PROVIDING PALEOECOLOGICAL CONTEXT FOR MORPHOLOGICAL CHANGE: NEOGENE DOMINICAN REPUBLIC MOLLUSCAN ASSEMBLAGES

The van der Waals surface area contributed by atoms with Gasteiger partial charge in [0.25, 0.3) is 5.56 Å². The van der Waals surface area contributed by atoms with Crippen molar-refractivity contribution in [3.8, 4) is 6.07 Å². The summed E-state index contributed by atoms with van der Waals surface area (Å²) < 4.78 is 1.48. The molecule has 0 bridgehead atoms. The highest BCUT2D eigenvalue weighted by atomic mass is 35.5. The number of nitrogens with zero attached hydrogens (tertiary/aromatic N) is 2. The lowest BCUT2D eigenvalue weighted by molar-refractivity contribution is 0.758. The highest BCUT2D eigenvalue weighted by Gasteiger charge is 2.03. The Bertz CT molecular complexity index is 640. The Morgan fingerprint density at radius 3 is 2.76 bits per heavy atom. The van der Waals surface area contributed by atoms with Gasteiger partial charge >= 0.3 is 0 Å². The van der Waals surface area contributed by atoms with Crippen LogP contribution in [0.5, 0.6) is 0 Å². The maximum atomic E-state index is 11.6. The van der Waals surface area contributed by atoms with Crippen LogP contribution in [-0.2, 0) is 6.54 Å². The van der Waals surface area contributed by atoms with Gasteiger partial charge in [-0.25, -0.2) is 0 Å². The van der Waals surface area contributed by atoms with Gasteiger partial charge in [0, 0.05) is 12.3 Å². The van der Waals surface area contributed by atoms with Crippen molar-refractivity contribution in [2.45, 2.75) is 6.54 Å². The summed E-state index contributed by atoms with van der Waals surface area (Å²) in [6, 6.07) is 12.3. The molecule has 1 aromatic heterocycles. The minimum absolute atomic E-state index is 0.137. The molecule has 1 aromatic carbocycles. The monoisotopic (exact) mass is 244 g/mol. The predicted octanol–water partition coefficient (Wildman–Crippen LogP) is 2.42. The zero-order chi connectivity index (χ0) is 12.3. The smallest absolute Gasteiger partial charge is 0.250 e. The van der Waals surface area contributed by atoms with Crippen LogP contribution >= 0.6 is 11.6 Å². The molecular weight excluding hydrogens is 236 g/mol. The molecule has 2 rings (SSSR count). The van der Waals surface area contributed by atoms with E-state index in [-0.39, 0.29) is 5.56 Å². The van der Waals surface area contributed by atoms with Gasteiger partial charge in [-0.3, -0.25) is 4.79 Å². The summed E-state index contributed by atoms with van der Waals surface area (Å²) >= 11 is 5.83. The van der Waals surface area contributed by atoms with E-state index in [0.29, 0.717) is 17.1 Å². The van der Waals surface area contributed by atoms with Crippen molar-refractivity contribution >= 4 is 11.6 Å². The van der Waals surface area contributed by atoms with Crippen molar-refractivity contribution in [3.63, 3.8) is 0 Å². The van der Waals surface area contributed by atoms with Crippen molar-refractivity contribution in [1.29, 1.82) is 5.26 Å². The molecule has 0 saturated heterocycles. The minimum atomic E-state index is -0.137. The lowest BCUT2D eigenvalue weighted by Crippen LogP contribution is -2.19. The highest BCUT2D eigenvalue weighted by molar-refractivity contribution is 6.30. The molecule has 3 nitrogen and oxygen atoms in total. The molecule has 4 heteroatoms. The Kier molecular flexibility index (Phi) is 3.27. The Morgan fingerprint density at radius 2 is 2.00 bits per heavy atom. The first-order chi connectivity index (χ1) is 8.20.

An extensive collection of Dominican Republic marine invertebrate fossils (>250,000) which were collected in 2000 as bulk fossil samples is now available at the California Academy of Sciences. The bulk sampling and careful processing of this material has allowed for quantitative paleocommunity analysis of these assemblages, including individuals in the smaller size classes. Employing a variety of analytical techniques on a variety of different molluscan taxa, we compared samples within close stratigraphic proximity to one another. We examined bivalve paleocommunity composition using abundances, diversity indices, and presence/absence data and found that among different groups, there were stark differences in dominance and number of species present. In addition, species abudances and morphometric patterns found within specific molluscan taxa such as naticids, arcids, pectinids and venerids either exhibited significant differences between closely spaced samples or showed no overall trend through the section. These data along with predation intensity analyses on different prey items suggest a complex pattern of stasis and change; some taxa exhibit major changes while other taxaeven sometimes closely related taxacan exhibit little to no morphological and/or paleoecological change through the same interval.